It was no surprise that Jason Sudeikis’ Ted Lasso was going to take home a few of the big trophies in the comedy categories of the 73rd Primetime Emmy Awards, which were held on Sunday, September 19. Jason Sudeikis’ comedy claimed seven Emmys in total, including best comedy, lead actor (Sudeikis), supporting actress (Hannah Waddingham) and supporting actor (Brett Goldstein).
The drama category of television’s big awards wasn’t much contested either. The Crown reigned, winning a total of 11 Emmys, including Outstanding Drama, all four acting categories, directing and writing. And in the limited series, The Queen’s Gambit took a sizable number of awards — 11 in total — including Outstanding Limited or Anthology Series. But the Netflix chess show shared some trophies with the other favorite anthology series of the night: Mare of Easttown.
These highly popular shows weren’t the only ones to earn some statuettes from the Academy of Television Arts & Sciences. Other fan-favorites like WandaVision and The Mandalorian accumulated a few trophies each — most of them in the technical categories.
Whether you watched the ceremony live or — most likely — you stuck to a series of acceptance speeches and standout moments on YouTube or Twitter, certain victories may help shine a light on a few underdog or lesser-known shows. And some TV series deserve your attention, even if, in the end, they remained mere nominees. Especially considering the Emmys had a historic number of nominations for people of color this year — and yet the Academy managed to give all major acting awards to white performers.
Here are a few of the shows you should be checking out.
Shows That Got Some Emmys Love
Even if HBO’s period supernatural horror and commentary on race Lovecraft Country has been canceled and won’t have a second season, its first season works perfectly as a satisfying limited series. Showrunner Misha Green’s artful and poignant adaptation of Matt Ruff’s novel of the same name won the always excellent Courtney B. Vance an Emmy in the Outstanding Guest Actor in a Drama Series category. The show surprisingly didn’t mean a posthumous Emmy for Michael Kenneth Williams. He was nominated in the Outstanding Supporting Actor in a Drama Series. He had been nominated three times before that in acting categories, none of them for The Wire. It was Tobias Menzies (The Crown) who won the award instead of Williams this time.
If you too are finding this second season of Ted Lasso‘s shortbread recipe a bit too indulgently sweet, you should check out the very bingeable and mostly cynical Hacks on HBO Max. Actually, Ted Lasso would most probably make Jean Smart’s character in Hacks, the veteran standup comedian Deborah Vance, roll her eyes with disdain. Not surprisingly, and after years of standout performances in shows like Watchmen and Mare of Easttown, Smart put her name on a fourth Emmy, this time for Outstanding Lead Actress in a Comedy in Hacks. The show took both the Writing and Directing for a Comedy Series Emmys as well. Both awards were expected to go to Ted Lasso.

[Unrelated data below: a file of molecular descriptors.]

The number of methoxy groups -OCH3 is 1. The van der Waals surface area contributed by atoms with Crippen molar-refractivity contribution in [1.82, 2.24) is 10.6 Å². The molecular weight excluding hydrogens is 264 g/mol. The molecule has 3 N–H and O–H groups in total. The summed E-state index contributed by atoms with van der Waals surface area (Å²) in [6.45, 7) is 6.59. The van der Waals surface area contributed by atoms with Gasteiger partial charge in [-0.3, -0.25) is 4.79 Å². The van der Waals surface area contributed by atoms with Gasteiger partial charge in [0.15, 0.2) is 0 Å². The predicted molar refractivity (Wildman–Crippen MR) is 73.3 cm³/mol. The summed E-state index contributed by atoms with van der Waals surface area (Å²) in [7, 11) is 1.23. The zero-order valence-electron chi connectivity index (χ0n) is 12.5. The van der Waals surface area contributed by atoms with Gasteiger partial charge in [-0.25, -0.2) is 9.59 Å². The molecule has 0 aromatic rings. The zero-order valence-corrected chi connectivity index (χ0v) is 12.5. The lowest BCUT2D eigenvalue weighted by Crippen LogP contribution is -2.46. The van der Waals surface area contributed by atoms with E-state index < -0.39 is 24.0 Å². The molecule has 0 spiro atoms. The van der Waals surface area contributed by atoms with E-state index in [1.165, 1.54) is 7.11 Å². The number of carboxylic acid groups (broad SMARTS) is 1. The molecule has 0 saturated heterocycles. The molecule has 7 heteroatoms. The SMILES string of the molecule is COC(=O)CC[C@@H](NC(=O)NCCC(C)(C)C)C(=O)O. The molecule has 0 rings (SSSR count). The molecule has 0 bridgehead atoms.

Also, an addictive must-watch is Kaley Cuoco’s The Flight Attendant. Part international thriller, part screwball comedy, this HBO Max original not only stars the Big Bang Theory alumna Cuoco, but she’s also an executive producer of the show and developed it for the small screen. And even though The Flight Attendant only won one Emmy for its Original Main Title Theme — Rosie Perez was nominated and one of the favorite names in the Supporting Actress category but lost to Waddingham — something tells me we’ll keep hearing about The Flight Attendant at the Emmys in years to come.
Very much praised but not fit for a single-watching serving is Michaela Coel’s I May Destroy You. Even though the London-based drama contains a lot of comedy, it tackles rape and sexual assault from a direct and unabashed perspective. Be advised though, while this show is necessary, it’s also uncomfortable and hard to watch. Its title does it justice: It may destroy you. Coel took home — very deservedly — the Outstanding Writing for a Limited or Anthology Series or Movie Emmy. And while I May Destroy You won a second Emmy for Outstanding Music Supervision, its lack of more awards points to the Academy’s fixation on a very limited number of shows.
For definitely lighter fare, Netflix miniseries Halston won star Ewan McGregor an Emmy for his performance as the famed fashion designer who popularized caftans and the ultrasuede shirt dress. If you love fashion and/or executive producer Ryan Murphy’s shows, Halston makes for a good weekend binge.
If you haven’t given FX’s Pose a watch yet — MJ Rodriguez made history as the first trans woman to be nominated in the Outstanding Lead Actress in a Drama Series, but Olivia Colman won in the category for her role in The Crown — this is the perfect chance to watch it. The first two seasons of the show are available on Netflix. The show won three Emmys this year for Contemporary Hairstyling, Makeup and Costumes.